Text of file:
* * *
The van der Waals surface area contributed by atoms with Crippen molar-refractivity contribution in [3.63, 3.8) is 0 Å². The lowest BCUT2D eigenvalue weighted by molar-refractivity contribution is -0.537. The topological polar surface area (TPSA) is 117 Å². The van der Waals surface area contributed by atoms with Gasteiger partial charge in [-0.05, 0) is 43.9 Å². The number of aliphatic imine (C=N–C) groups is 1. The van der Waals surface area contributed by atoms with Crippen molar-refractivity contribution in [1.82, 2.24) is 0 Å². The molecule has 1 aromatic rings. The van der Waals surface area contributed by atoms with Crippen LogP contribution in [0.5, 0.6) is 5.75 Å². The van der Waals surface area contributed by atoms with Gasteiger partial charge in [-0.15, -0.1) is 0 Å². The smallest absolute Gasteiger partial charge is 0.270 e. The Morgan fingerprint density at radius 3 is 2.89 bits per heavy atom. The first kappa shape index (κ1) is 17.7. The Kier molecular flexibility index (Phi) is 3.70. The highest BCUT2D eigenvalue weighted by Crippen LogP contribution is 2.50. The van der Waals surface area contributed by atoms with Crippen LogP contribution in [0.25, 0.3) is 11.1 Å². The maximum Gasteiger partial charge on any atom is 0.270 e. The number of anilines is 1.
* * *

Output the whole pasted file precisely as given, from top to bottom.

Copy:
The van der Waals surface area contributed by atoms with Crippen molar-refractivity contribution in [3.63, 3.8) is 0 Å². The lowest BCUT2D eigenvalue weighted by molar-refractivity contribution is -0.537. The topological polar surface area (TPSA) is 117 Å². The van der Waals surface area contributed by atoms with Gasteiger partial charge in [-0.05, 0) is 43.9 Å². The number of aliphatic imine (C=N–C) groups is 1. The van der Waals surface area contributed by atoms with Crippen molar-refractivity contribution in [1.82, 2.24) is 0 Å². The molecule has 1 aromatic rings. The van der Waals surface area contributed by atoms with Crippen LogP contribution in [0.5, 0.6) is 5.75 Å². The van der Waals surface area contributed by atoms with Gasteiger partial charge in [-0.15, -0.1) is 0 Å². The smallest absolute Gasteiger partial charge is 0.270 e. The Morgan fingerprint density at radius 3 is 2.89 bits per heavy atom. The first kappa shape index (κ1) is 17.7. The Kier molecular flexibility index (Phi) is 3.70. The highest BCUT2D eigenvalue weighted by Crippen LogP contribution is 2.50. The van der Waals surface area contributed by atoms with Crippen LogP contribution in [0.25, 0.3) is 11.1 Å². The maximum Gasteiger partial charge on any atom is 0.270 e. The number of anilines is 1.